Beck started to zone off while Bradley spoke, but noticed Maruac pretend to unwrap something and stick it in his mouth. The Vice-President then made a big show out of chewing the air. Beck just stared at him in astonishment.

“He a mute,” Wagner said, whispering in Beck’s ear. “Just let him do his thing. It’s how he communicates.”


“I know.”


“You don’t have to say it.”




Leximas felt a sudden rush of freedom as her consciousness transcended any place she had ever been before. The experience was almost too much to process. Her mind was awash in sounds and colors and smells and sensations and everything and anything at once. She forced herself to focus and attempt to create some sort of order out of the chaos. As of now, she couldn’t tell if she should turn left or purple. Was the universe round or chalky?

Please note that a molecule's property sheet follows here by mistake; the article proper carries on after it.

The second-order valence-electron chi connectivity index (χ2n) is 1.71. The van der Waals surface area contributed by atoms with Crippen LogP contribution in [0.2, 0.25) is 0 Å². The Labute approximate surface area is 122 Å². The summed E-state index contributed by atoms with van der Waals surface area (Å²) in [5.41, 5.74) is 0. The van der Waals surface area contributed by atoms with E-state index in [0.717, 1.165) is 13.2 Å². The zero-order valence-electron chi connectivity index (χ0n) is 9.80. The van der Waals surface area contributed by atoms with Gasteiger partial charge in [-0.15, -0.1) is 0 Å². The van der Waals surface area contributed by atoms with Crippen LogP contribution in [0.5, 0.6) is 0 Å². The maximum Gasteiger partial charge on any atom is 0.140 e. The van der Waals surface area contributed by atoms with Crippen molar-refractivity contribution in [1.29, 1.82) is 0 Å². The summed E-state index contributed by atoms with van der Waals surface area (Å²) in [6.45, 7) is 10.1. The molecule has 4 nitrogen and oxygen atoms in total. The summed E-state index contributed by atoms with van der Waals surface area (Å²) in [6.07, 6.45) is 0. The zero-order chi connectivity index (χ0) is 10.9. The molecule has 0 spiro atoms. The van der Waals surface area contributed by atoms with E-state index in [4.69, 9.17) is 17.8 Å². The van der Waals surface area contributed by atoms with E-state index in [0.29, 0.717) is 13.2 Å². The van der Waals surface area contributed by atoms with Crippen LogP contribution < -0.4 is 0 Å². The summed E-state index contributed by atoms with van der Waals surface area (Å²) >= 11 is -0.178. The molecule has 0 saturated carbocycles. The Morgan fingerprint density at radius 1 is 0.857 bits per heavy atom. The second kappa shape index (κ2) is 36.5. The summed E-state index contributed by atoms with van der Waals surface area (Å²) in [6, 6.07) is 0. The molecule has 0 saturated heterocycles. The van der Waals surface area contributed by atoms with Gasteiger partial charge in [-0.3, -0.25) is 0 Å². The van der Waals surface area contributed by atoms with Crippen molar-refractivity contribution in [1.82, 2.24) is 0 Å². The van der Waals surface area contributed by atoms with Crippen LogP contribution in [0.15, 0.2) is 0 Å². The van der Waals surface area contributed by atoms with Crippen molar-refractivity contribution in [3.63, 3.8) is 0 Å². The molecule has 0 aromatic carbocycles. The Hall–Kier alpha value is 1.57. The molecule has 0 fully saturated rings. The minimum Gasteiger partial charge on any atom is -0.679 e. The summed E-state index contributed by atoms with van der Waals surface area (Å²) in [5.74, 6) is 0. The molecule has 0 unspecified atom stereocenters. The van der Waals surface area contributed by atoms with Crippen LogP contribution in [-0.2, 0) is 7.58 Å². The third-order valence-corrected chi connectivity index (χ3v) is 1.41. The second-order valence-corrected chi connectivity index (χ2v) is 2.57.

“Welcome,” a cacophony of voices said all around her. She heard them and sensed the word telepathically and somehow interpreted it from a smell. Her senses were all co-mingling.

“Hello?” Leximas ventured.

“You have taken a great risk,” the voices replied. They tasted familiar.

“Mind guide?”

“Yes and more. You have come for answers. You have come for the Critics.”

“Do you know them?”

“By reputation only. The Directors are the real experts, but they don’t tell us much. We’re only the Ushers.”


“Exactly. The big picture is composed of many parts, some of which haven’t even come into play yet.”

“What do the Critics want?”

“To control the picture, of course. They want it made their way rather than the Directors’ way.”

“But where do you fit in?”

“That’s easy,” the voices replied. “We usher.”

“I do not understand.”

“We ushered you here to meet the Critics.”

“Am I to fight them?” Leximas asked. The voices laughed, their laughter filling her nostrils.